Mandla Mashimbyi and the Titans were among the first local teams to get behind Lungi Ngidi and his support for the Black Lives Matter movement. Picture: Twitter/@Titans_Cricket
Mandla Mashimbyi and the Titans were among the first local teams to get behind Lungi Ngidi and his support for the Black Lives Matter movement. Picture: Twitter/@Titans_Cricket

’More frank conversations and less machoness’ for Titans in era of BLM

By Stuart Hess Time of article published Sep 30, 2020

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JOHANNESBURG - An off-season that kept players indoors in more ways than one created an opportunity to approach the pre-season differently, according to the Titans head coach Mandla Mashimbyi.

Sure the goal remains winning and in the case of the Titans, the expectations about seizing trophies, is as high as ever. However the dark winter for South African cricket in particular provided some salutary lessons.

Mashimbyi and the Titans were among the first local teams to throw support behind Lungi Ngidi - one of their own - after he was publicly rebuked by some former players about his support for the Black Lives Matter movement and particularly how he wanted to get his fellow national teammates involved in discussions about the social issues that had been highlighted.

For Mashimbyi, who was elevated to the head coaching role at the franchise after Mark Boucher was seconded to the national team last summer, the controversy and drama Ngidi’s innocent remarks elicited, made for a change in how he approached the pre-season with the Titans - which was made longer by the Covid-19 lockdown measures.

“I’m big on the opportunities that present themselves in this type of situation,” said the 39-year-old. “That opportunity was that we were able to connect as a team. We managed to get to know each other a bit better. Covid allowed that to happen, it gave us ample time to look after the ‘soft skills'.”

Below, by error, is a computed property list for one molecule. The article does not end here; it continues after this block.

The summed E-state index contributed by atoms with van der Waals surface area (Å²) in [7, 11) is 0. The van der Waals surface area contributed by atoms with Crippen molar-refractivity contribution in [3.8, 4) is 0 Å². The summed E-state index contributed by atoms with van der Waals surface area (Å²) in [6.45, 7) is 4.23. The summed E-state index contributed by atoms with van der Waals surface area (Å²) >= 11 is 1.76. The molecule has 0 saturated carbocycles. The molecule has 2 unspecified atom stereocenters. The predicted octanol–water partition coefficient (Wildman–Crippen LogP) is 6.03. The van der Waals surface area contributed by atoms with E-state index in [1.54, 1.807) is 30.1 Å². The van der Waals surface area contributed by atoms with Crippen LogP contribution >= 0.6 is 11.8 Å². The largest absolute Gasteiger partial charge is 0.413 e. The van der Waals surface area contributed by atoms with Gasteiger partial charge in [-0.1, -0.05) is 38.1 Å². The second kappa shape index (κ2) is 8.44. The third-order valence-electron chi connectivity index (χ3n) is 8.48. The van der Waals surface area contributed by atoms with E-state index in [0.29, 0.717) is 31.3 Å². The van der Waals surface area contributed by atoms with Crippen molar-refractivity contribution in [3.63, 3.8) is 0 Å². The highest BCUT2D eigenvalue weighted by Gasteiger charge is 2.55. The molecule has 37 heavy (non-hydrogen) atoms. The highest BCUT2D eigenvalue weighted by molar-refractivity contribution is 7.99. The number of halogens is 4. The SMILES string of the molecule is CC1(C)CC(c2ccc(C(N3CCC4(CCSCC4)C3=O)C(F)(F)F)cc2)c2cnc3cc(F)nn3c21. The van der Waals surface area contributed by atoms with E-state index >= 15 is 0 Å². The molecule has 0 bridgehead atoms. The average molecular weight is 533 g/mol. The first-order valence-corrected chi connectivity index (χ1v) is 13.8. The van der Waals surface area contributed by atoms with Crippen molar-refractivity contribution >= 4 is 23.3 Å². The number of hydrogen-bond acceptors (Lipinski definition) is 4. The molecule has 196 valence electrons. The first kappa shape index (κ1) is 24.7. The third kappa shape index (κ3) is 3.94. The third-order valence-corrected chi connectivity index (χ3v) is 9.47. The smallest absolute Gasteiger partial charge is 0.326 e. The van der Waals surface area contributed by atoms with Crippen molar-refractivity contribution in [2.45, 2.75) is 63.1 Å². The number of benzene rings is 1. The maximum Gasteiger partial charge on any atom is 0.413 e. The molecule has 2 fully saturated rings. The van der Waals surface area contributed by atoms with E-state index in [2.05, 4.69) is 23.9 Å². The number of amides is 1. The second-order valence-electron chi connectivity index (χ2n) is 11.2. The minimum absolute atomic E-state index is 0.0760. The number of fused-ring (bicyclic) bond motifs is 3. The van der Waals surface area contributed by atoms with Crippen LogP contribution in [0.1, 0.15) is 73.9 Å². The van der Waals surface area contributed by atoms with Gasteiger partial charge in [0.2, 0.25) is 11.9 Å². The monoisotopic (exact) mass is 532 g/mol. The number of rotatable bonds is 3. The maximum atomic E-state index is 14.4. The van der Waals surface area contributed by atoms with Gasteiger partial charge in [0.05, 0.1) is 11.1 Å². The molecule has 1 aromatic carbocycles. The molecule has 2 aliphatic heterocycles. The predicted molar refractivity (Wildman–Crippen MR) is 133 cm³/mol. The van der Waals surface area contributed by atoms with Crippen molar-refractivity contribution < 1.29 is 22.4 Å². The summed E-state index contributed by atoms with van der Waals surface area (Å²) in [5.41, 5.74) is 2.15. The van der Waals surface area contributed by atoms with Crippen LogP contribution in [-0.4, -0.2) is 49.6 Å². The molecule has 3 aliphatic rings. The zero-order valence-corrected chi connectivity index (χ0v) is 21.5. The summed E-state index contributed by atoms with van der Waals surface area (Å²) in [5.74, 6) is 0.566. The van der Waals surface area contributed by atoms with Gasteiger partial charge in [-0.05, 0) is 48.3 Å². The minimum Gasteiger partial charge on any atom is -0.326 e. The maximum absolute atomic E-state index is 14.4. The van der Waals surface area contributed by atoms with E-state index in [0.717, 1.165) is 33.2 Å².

For all the painful revelations that were made regarding racism in the sport - including by a former Titan, Ethy Mbhalati - none of what those players said will mean anything if current and future generations don’t learn from them.

In that regard, Mashimbyi didn’t just want a five-day camp - the usual ploy for team building activities over the years. He emphasised openness and inclusivity and frank conversation among the players and also less machoness.

“It was about guys being able to be vulnerable in front of each getting to understand each other a bit better, raising awareness from an empathy point of view and discussing where that would take us as a group. Through that we hope the connections and the camaraderie gets stronger.

“The response has been unbelievable. The guys were hungry to get back into the swing of things, everybody is holding themselves accountable based on what they can offer and taken responsibility based on what they can contribute to the team.”

Measuring the success of that pre-season work, won’t be entirely possible in the coming season, which is set to be a truncated one owing to the lockdown and some of Cricket SA’s financial problems.

The season is set to start on November 2, with the Four-Day series. The Titans’ first opponents are slated to be the Cape Cobras.

“The guys are at about 50 to 60%, but there there four weeks to go and hopefully by that time everyone will be where they want to be and then we focus on performance.”

@shockerhess

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